Thanks to the technological advancements, scientists are able to identify potential exoplanets that could be supporting alien life. The list keeps on growing. However, one of the Earth’s nearest exoplanet neighbors, Barnard’s Star b has the potential to be able to support life.
Doesn’t the idea that the human would be able to live on some planer other than Earth, always seemed like something befitting only to science fiction movies or TV shows? Despite that, the technology that we currently have at our disposal and the speed at which it is progressing; is pushing us closer to colonizing Mars and the planets beyond. This is bringing us closer to the answer to the ever-lingering question; are we alone in this vast universe?
Barnard’s Star b is the name given to the planet orbiting Barnard’s Star. The latest research into the planet has revealed that the planet’s geothermal processes are creating sufficient enough heat to warm pockets of water that exist underneath the planet’s surface.
Such a phenomenon can actually provide Barnard’s Star b with the factors that are considered crucial for the evolution of life on it. The research has been carried out by Edward Guinan and Scott Engle of Villanova University in Pennsylvania. The duo had 15 years of data to use and believe that while the planet might still be too cold for liquid water to exist; subsurface oceans might very well exist on Barnard’s Star b.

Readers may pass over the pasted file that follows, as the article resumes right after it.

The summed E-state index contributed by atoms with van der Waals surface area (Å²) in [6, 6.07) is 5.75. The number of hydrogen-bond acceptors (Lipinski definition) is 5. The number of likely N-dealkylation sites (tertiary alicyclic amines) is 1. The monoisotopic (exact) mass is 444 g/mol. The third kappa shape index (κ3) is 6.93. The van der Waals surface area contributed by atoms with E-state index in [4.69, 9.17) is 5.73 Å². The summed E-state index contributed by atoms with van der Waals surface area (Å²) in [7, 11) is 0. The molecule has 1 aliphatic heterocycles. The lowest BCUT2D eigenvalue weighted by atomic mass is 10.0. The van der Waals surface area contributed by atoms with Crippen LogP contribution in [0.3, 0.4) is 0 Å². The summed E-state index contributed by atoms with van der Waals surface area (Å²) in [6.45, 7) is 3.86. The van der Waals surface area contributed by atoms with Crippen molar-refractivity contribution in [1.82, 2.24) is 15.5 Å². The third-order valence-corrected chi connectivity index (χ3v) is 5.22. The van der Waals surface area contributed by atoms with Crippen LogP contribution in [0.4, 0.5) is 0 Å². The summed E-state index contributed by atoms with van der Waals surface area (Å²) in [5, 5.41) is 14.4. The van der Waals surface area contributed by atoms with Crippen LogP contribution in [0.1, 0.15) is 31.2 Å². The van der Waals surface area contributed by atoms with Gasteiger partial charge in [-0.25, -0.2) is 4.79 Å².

Barnard’s Star b is only six light years from our solar system and is one of nearest single starts to our sun. It was discovered back in the ‘70s, but it was in November 2018 that researchers carried out studies on it. The Barnard’s Star b is 3.2 times the size of Earth and orbits similarly to Mercury. It has a temperature of -170 degree Celsius, and the planet resembles Jupiter’s Europa. This might beg the question; why such excitement for this planet?
While yes, majority of the Barnard’s Star b would probably be a frozen wasteland. Nonetheless, planets of this size – super earth – possess the ability of ‘extra geothermal activity.’ This energy can melt some area of the icy wasteland. The same phenomenon occurs in Antarctica.
Barnard’s Star b is a high-priority study for the researchers because there isn’t much that is known about the planet and most of the ideas about it are a hypothesis at best.